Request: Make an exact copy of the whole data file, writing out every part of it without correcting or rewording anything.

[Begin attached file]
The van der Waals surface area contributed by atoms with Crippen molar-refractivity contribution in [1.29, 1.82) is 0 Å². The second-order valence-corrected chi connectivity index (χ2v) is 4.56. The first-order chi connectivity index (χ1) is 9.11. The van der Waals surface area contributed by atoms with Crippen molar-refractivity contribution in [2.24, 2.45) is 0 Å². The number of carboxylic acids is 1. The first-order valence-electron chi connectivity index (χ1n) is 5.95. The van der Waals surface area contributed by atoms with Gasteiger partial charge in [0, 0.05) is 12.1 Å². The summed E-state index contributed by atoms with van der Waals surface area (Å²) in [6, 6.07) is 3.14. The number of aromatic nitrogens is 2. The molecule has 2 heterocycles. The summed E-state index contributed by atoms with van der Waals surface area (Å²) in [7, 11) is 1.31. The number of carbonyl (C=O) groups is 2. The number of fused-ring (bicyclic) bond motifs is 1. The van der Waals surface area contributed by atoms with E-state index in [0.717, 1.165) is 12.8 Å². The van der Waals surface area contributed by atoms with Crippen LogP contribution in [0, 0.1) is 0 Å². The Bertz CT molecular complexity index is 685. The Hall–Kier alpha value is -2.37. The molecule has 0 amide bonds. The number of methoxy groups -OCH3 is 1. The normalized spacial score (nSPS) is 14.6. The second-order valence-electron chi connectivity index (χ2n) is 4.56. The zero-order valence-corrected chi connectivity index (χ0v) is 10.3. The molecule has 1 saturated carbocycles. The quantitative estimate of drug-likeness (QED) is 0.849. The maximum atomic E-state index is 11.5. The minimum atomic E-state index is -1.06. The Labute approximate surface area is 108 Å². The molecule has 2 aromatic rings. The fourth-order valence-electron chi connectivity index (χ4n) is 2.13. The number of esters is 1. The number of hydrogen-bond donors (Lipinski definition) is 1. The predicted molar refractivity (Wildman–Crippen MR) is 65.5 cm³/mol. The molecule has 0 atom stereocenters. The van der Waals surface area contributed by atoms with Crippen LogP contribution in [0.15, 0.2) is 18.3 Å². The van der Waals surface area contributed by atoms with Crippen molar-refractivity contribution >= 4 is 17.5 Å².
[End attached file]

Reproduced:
The van der Waals surface area contributed by atoms with Crippen molar-refractivity contribution in [1.29, 1.82) is 0 Å². The second-order valence-corrected chi connectivity index (χ2v) is 4.56. The first-order chi connectivity index (χ1) is 9.11. The van der Waals surface area contributed by atoms with Crippen molar-refractivity contribution in [2.24, 2.45) is 0 Å². The number of carboxylic acids is 1. The first-order valence-electron chi connectivity index (χ1n) is 5.95. The van der Waals surface area contributed by atoms with Gasteiger partial charge in [0, 0.05) is 12.1 Å². The summed E-state index contributed by atoms with van der Waals surface area (Å²) in [6, 6.07) is 3.14. The number of aromatic nitrogens is 2. The molecule has 2 heterocycles. The summed E-state index contributed by atoms with van der Waals surface area (Å²) in [7, 11) is 1.31. The number of carbonyl (C=O) groups is 2. The number of fused-ring (bicyclic) bond motifs is 1. The van der Waals surface area contributed by atoms with E-state index in [0.717, 1.165) is 12.8 Å². The van der Waals surface area contributed by atoms with Crippen LogP contribution in [0, 0.1) is 0 Å². The Bertz CT molecular complexity index is 685. The Hall–Kier alpha value is -2.37. The molecule has 0 amide bonds. The number of methoxy groups -OCH3 is 1. The normalized spacial score (nSPS) is 14.6. The second-order valence-electron chi connectivity index (χ2n) is 4.56. The zero-order valence-corrected chi connectivity index (χ0v) is 10.3. The molecule has 1 saturated carbocycles. The quantitative estimate of drug-likeness (QED) is 0.849. The maximum atomic E-state index is 11.5. The minimum atomic E-state index is -1.06. The Labute approximate surface area is 108 Å². The molecule has 2 aromatic rings. The fourth-order valence-electron chi connectivity index (χ4n) is 2.13. The number of esters is 1. The number of hydrogen-bond donors (Lipinski definition) is 1. The predicted molar refractivity (Wildman–Crippen MR) is 65.5 cm³/mol. The molecule has 0 atom stereocenters. The van der Waals surface area contributed by atoms with Crippen LogP contribution in [0.15, 0.2) is 18.3 Å². The van der Waals surface area contributed by atoms with Crippen molar-refractivity contribution >= 4 is 17.5 Å².